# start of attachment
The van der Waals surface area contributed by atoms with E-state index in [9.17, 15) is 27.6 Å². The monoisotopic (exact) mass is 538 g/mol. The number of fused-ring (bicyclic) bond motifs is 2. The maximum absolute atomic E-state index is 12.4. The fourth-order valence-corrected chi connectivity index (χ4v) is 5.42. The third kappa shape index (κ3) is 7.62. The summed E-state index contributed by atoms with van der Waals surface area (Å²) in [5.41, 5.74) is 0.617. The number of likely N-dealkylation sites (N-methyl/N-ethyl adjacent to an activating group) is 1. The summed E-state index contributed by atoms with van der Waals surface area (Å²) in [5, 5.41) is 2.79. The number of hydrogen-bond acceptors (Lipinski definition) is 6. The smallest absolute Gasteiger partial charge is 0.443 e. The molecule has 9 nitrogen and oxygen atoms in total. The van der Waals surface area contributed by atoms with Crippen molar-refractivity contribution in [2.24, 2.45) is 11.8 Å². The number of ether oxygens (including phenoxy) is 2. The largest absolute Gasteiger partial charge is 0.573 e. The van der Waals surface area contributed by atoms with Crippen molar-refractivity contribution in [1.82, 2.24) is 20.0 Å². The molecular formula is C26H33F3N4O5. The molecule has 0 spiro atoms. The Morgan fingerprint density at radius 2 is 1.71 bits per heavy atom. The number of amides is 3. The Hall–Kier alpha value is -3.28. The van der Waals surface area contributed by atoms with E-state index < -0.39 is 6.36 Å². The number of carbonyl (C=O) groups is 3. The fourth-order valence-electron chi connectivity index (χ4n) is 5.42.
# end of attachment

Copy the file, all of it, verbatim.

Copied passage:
The van der Waals surface area contributed by atoms with E-state index in [9.17, 15) is 27.6 Å². The monoisotopic (exact) mass is 538 g/mol. The number of fused-ring (bicyclic) bond motifs is 2. The maximum absolute atomic E-state index is 12.4. The fourth-order valence-corrected chi connectivity index (χ4v) is 5.42. The third kappa shape index (κ3) is 7.62. The summed E-state index contributed by atoms with van der Waals surface area (Å²) in [5.41, 5.74) is 0.617. The number of likely N-dealkylation sites (N-methyl/N-ethyl adjacent to an activating group) is 1. The summed E-state index contributed by atoms with van der Waals surface area (Å²) in [5, 5.41) is 2.79. The number of hydrogen-bond acceptors (Lipinski definition) is 6. The smallest absolute Gasteiger partial charge is 0.443 e. The molecule has 9 nitrogen and oxygen atoms in total. The van der Waals surface area contributed by atoms with Crippen molar-refractivity contribution in [2.24, 2.45) is 11.8 Å². The number of ether oxygens (including phenoxy) is 2. The largest absolute Gasteiger partial charge is 0.573 e. The van der Waals surface area contributed by atoms with Crippen molar-refractivity contribution in [1.82, 2.24) is 20.0 Å². The molecular formula is C26H33F3N4O5. The molecule has 0 spiro atoms. The Morgan fingerprint density at radius 2 is 1.71 bits per heavy atom. The number of amides is 3. The Hall–Kier alpha value is -3.28. The van der Waals surface area contributed by atoms with E-state index < -0.39 is 6.36 Å². The number of carbonyl (C=O) groups is 3. The fourth-order valence-electron chi connectivity index (χ4n) is 5.42.